Paddle Smart - Navigation Rules

Though paddling is a form of boating, paddlers have fewer rules to follow than captains of powerboats or sailboats. 

Since paddlers can go practically anywhere, unlike their boating big brothers, they will make more common-sense decisions. 

In navigating your small craft, it is necessary to understand you: 

· May not be visible to the captain and crew of a larger vessel · Are more maneuverable than larger boats 

· Require less draft than larger crafts 

· Are not "under power" As you paddle, a variety of situations will occur when you need to know where you are, where you should be, and what you can do to be safe. 

Below is a brief list of scenarios and what you can do to enhance your safety. 

Make Yourself More Visible 

· Travel close to shore or large stationary objects 

· Use bright colors on your boat and equipment 

· Use additional reflective tape on boat and equipment 

· Stay close to your paddling buddies 

The basic rule of boating is that the craft under power has to yield to the boat not under power. Though this is true, the fact may be that those under power can't see you! This is why it is important to have bright colors and possibly some additional reflective tape added to the sides of your vessel and other equipment. If the approaching vessel is larger and moving at a fast pace, there is even less time for the captain to notice you. Be proactive in assisting the captain of the vessel in noticing you. 

Better yet, since you are more maneuverable, steer clear of larger vessels. 

A good rule of thumb is to stay closer to the shoreline or large stationary objects as larger vessels naturally avoid these areas. If shore is not close, stay within a few feet of other paddlers, thus making everyone more visible.

Traveling in groups ensures you are seen. 

Passing Other Vessels: 

· Oncoming vessel, pass to the right 

· Both traveling in the same direction, pass on left as on U.S. highways. 

· Exaggerate the turn or change in direction 

· Stay a safe distance away from other vessels 

If you must pass a vessel coming toward you, pass to the right of that vessel. If the vessel is slower and you are both traveling in the same direction, go around the vessel on the left. (This is similar to driving on the roadways in the U.S.). If you must pass another vessel, when you turn either right or left depending on your situation, exaggerate the turn. This will ensure the other vessel recognizes you see them and lets them know your intention.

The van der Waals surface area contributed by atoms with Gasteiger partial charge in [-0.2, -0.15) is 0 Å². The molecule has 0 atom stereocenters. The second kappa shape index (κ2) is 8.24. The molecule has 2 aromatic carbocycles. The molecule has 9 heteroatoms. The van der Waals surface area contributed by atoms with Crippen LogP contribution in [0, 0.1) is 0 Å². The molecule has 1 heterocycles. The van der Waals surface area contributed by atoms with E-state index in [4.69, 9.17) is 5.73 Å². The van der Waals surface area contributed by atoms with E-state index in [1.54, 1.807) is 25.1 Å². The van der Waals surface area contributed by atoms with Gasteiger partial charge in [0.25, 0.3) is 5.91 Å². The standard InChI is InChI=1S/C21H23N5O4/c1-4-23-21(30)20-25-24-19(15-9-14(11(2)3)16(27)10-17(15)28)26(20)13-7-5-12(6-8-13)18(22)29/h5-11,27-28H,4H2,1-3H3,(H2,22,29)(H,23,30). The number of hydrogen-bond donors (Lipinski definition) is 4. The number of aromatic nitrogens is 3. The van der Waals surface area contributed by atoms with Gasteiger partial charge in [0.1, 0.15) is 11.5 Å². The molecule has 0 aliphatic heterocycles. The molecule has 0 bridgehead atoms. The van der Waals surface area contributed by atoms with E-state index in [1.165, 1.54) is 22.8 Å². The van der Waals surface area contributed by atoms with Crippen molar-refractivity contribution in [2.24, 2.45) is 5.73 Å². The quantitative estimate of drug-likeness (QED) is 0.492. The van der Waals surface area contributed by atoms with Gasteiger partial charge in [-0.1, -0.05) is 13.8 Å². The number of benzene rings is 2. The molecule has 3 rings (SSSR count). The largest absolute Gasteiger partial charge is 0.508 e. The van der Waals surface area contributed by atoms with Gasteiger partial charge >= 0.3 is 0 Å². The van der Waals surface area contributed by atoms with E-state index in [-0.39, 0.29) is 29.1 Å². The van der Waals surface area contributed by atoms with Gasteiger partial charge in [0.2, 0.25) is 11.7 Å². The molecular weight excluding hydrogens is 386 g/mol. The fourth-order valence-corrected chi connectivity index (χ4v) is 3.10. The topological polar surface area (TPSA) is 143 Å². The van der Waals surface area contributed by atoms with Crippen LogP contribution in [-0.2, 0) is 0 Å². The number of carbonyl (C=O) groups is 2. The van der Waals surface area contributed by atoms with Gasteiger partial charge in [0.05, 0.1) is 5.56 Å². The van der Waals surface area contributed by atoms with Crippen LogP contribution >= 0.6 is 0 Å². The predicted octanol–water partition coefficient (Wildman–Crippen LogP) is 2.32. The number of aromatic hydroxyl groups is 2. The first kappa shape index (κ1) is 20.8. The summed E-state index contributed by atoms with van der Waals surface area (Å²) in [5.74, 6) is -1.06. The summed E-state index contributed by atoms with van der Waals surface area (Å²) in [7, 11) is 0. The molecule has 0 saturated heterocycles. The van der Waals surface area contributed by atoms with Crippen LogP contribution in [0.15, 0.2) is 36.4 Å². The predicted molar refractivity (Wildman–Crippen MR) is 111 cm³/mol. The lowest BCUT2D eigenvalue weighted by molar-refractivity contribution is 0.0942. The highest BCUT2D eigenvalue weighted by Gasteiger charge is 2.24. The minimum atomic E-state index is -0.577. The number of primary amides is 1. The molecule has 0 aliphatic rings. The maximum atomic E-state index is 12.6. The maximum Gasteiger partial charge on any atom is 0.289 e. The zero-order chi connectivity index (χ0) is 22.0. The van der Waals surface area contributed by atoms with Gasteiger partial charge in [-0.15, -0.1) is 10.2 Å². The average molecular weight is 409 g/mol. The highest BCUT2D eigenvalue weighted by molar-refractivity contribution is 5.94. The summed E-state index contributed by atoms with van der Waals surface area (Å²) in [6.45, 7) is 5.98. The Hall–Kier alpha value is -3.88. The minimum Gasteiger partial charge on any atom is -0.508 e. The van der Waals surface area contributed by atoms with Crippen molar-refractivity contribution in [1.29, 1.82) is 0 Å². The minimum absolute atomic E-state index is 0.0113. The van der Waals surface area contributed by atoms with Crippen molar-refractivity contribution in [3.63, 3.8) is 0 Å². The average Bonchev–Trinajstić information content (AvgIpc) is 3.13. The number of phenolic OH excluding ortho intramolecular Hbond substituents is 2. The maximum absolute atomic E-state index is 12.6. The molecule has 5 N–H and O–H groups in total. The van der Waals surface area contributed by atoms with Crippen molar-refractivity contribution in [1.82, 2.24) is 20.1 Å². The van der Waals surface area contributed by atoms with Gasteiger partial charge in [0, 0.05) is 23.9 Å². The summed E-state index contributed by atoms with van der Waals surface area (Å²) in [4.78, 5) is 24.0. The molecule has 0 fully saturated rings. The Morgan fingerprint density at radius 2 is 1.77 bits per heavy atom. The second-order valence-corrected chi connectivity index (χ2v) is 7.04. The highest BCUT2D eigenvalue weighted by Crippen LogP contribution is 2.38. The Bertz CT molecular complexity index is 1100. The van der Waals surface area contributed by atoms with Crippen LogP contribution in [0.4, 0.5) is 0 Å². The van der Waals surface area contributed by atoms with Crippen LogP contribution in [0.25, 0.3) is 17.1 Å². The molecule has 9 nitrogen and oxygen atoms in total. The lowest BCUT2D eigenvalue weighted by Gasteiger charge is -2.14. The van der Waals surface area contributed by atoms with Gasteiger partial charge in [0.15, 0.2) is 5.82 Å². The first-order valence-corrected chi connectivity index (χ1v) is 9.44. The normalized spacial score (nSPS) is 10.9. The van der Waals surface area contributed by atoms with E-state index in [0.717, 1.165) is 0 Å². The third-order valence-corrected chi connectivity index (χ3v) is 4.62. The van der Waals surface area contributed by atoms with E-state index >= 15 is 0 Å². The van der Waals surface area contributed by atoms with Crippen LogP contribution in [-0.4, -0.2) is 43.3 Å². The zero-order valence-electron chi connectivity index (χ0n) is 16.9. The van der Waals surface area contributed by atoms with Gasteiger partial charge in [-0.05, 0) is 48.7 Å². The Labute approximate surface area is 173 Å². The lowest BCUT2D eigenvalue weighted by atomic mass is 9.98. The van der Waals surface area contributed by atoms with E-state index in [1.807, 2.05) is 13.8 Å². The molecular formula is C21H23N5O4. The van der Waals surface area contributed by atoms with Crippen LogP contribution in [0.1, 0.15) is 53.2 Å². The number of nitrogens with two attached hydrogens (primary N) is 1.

It is always wise to keep a safe distance from another craft; the larger the craft, the farther away you should stay. 

Large Ocean-Going Vessels

· Stay at least a mile away regardless of who has the right-of-way If you see large cargo or ocean-going ships, stay a few miles away! 

The best rule here is to remember: they cannot stop or adjust course as fast as you when underway nor adjust course due to the depth they may require. Due to their height and size, it is even more difficult for them to see you. 

Keep a distance of a mile or two behind ships as the water moving behind them is very forceful and dangerous. The general rule is: if the vessel is larger than you, it is best to stay out of their way regardless of who has the right-of-way. 


· Paddle outside of channels or to the far right 

· Cross at the shortest distance across 

· Cross as a group; stay close together If you are near a channel or a channel marker, stay out of the channel or near the marker. Channels are designed for vessels that need deeper waters. If you must go out a channel, stay to the far right side as close to the marker line as possible or just outside the channel. The waters are perfect for you here (and safer), but not for larger crafts. 

If you must cross a channel, do it together, within 20 feet of other paddlers, when there is plenty of distance between you and an approaching vessel. This will make you more visible, and the large vessel (being less maneuverable) will not have to dodge multiple small craft in the same area. 


Disclaimer| Privacy Statement | Trademarks

Contact Webmaster

Page updated July 8, 2016